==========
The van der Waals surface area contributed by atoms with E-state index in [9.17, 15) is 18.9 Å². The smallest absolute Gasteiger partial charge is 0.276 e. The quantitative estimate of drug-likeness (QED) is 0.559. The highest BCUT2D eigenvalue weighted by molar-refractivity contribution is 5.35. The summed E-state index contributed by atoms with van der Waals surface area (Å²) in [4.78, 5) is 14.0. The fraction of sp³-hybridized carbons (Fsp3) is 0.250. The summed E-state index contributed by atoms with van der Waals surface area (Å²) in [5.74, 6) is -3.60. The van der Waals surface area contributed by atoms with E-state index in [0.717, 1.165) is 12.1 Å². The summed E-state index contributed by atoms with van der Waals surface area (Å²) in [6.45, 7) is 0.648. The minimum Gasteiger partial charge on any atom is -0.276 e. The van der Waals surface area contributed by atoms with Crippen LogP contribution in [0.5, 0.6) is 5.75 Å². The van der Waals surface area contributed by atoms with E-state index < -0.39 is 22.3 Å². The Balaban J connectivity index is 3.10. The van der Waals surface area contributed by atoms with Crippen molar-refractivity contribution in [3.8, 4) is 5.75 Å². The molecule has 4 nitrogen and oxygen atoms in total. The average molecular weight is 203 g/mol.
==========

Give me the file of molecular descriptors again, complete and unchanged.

The van der Waals surface area contributed by atoms with E-state index in [9.17, 15) is 18.9 Å². The smallest absolute Gasteiger partial charge is 0.276 e. The quantitative estimate of drug-likeness (QED) is 0.559. The highest BCUT2D eigenvalue weighted by molar-refractivity contribution is 5.35. The summed E-state index contributed by atoms with van der Waals surface area (Å²) in [4.78, 5) is 14.0. The fraction of sp³-hybridized carbons (Fsp3) is 0.250. The summed E-state index contributed by atoms with van der Waals surface area (Å²) in [5.74, 6) is -3.60. The van der Waals surface area contributed by atoms with E-state index in [0.717, 1.165) is 12.1 Å². The summed E-state index contributed by atoms with van der Waals surface area (Å²) in [6.45, 7) is 0.648. The minimum Gasteiger partial charge on any atom is -0.276 e. The van der Waals surface area contributed by atoms with Crippen LogP contribution in [0.5, 0.6) is 5.75 Å². The van der Waals surface area contributed by atoms with E-state index < -0.39 is 22.3 Å². The Balaban J connectivity index is 3.10. The van der Waals surface area contributed by atoms with Crippen molar-refractivity contribution in [3.8, 4) is 5.75 Å². The molecule has 4 nitrogen and oxygen atoms in total. The average molecular weight is 203 g/mol.